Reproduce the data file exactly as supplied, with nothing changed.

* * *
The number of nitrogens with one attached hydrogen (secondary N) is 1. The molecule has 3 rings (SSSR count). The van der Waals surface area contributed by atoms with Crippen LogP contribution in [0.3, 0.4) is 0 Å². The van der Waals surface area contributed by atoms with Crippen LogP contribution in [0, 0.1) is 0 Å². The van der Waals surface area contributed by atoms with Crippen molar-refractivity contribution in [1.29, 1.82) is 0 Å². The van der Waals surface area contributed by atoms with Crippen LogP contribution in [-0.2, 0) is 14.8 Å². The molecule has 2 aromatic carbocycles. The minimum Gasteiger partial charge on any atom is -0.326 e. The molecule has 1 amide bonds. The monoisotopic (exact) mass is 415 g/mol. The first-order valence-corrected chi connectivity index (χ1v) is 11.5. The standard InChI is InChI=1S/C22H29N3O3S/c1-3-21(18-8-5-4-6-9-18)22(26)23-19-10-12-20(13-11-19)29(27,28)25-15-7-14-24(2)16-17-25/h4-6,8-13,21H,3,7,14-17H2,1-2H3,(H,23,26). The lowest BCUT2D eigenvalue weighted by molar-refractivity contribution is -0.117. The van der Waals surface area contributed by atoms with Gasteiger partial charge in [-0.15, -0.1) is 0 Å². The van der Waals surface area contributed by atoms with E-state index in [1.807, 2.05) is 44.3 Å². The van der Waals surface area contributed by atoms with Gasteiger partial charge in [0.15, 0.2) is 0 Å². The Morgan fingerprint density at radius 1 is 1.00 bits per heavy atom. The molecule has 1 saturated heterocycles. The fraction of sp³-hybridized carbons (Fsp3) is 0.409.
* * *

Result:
The number of nitrogens with one attached hydrogen (secondary N) is 1. The molecule has 3 rings (SSSR count). The van der Waals surface area contributed by atoms with Crippen LogP contribution in [0.3, 0.4) is 0 Å². The van der Waals surface area contributed by atoms with Crippen LogP contribution in [0, 0.1) is 0 Å². The van der Waals surface area contributed by atoms with Crippen molar-refractivity contribution in [1.29, 1.82) is 0 Å². The van der Waals surface area contributed by atoms with Crippen LogP contribution in [-0.2, 0) is 14.8 Å². The molecule has 2 aromatic carbocycles. The minimum Gasteiger partial charge on any atom is -0.326 e. The molecule has 1 amide bonds. The monoisotopic (exact) mass is 415 g/mol. The first-order valence-corrected chi connectivity index (χ1v) is 11.5. The standard InChI is InChI=1S/C22H29N3O3S/c1-3-21(18-8-5-4-6-9-18)22(26)23-19-10-12-20(13-11-19)29(27,28)25-15-7-14-24(2)16-17-25/h4-6,8-13,21H,3,7,14-17H2,1-2H3,(H,23,26). The lowest BCUT2D eigenvalue weighted by molar-refractivity contribution is -0.117. The van der Waals surface area contributed by atoms with Gasteiger partial charge in [-0.15, -0.1) is 0 Å². The van der Waals surface area contributed by atoms with E-state index in [1.807, 2.05) is 44.3 Å². The van der Waals surface area contributed by atoms with Gasteiger partial charge in [0.15, 0.2) is 0 Å². The Morgan fingerprint density at radius 1 is 1.00 bits per heavy atom. The molecule has 1 saturated heterocycles. The fraction of sp³-hybridized carbons (Fsp3) is 0.409.